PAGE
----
Sixty year ago, as a student at the University of Chicago, I met a wonderful man named Chick (Ernest) Callenbach. He moved westward and I moved eastward, and we gradually lost touch. Last month he died, and left behind some words that touched me deeply: (See May 6, 2012, on TomDispatch.com)
To all brothers and sisters who hold the dream in their hearts of a future world in which humans and all other beings live in harmony and mutual support—a world of sustainability, stability, and confidence."
A few days later someone sent me a piece by Paul Goodman, called “The Empty Society,” from 1966! As a fan of Goodman and Callenbach (although not in agreement half the time!), I was touched by how prescient Goodman’s words were about schools and the role of corporate greed in its decline. His final words in that lecture (which can be heard on the CBCradio website, “Ideas with Paul Kennedy”) reminded me of Chick’s final words:
The chief danger at present is our mindlessness, induced by empty institutions ... We have all the talking points but less and less content ... We have lost our common sense for which we were once noted. We have lost it by becoming personnel of a mechanical system ... by getting out of contact with real jobs and real people."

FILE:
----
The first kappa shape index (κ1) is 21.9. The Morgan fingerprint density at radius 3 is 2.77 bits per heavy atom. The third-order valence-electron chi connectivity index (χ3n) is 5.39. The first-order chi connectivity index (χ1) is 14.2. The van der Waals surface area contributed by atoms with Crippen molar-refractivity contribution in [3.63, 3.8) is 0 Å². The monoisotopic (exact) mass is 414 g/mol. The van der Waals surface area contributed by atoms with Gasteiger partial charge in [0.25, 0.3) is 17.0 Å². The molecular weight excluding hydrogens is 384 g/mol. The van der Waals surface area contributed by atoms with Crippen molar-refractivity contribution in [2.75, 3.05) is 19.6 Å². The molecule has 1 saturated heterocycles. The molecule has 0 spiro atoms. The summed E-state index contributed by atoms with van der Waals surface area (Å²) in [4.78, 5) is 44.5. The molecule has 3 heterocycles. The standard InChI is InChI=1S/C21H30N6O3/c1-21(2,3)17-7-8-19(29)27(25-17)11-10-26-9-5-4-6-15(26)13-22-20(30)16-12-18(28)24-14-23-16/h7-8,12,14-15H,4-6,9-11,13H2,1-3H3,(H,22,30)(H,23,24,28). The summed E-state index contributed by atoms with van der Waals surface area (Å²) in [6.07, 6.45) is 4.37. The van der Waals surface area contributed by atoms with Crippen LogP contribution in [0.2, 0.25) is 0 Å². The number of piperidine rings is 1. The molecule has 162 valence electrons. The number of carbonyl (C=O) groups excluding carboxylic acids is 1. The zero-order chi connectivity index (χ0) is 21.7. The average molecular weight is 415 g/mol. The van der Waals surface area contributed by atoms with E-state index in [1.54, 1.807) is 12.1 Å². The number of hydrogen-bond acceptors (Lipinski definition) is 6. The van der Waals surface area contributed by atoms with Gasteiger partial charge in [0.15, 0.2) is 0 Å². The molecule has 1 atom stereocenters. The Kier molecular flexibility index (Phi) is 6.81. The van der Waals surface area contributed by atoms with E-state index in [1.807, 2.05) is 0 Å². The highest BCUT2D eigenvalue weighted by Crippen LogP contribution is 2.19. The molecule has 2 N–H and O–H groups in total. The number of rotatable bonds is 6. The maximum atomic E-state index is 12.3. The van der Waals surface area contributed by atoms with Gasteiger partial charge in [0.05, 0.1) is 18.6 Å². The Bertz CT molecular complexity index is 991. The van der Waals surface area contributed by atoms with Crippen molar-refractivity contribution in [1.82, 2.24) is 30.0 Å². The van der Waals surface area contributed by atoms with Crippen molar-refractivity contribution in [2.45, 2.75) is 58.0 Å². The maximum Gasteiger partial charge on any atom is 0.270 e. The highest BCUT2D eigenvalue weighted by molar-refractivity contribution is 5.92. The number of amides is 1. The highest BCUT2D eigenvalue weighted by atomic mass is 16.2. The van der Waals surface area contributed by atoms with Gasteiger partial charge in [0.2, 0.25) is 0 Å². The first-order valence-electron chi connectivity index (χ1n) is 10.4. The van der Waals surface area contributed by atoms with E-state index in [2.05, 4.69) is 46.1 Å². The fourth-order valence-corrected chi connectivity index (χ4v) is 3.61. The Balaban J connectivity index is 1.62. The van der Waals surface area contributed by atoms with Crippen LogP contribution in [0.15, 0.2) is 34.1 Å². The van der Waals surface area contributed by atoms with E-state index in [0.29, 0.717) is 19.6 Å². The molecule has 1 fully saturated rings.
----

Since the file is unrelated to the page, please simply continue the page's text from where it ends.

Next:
Which in turn reminded me of—of all sources—words from a Catholic doctrine called subsidiarity. In an article in Commonweal titled “The Flip Side of Subsidiarity,” writer David Golemboski quotes Pope John Paul II’s definition: “Needs are best understood and satisfied by people who are closest to them.” Agreed.
Yet, there’s a “flip side” to this concept, notes Golemboski: “When matters are of such magnitude or complexity that they can’t be addressed locally—whenever ... necessary for the remedy of harm or the promotion of common good.”
The article is in defense of “Obamacare,” which he argues can’t be solved individually or locally. But subsidiarity neatly poses the conflict for many Americans over what to do about schooling. It depends on where one sees the greater danger: in the centralization of more power vs. the risks of local power. It depends on how one assesses the role of corporate greed vs. local parochialism, elite intelligence vs. local bumbling, etc. And what you mean by schooling!
I clearly am more fearful, as were Callenbach and Goodman, of the centralized power of the state in collaboration with the power of corporate money. In general.
It’s nice when a Jewish “girl” from New York City reaches the same conclusion as Pope John Paul II, not to mention libertarians, as well. I wish the Catholic Church would take this idea one step further—that women may know some things about themselves that an all-male institutional bureaucracy may not, or that a centralized religious institution may be risky also. But I’ll take allies wherever I can—at times. And on schooling, the state knows virtually nothing.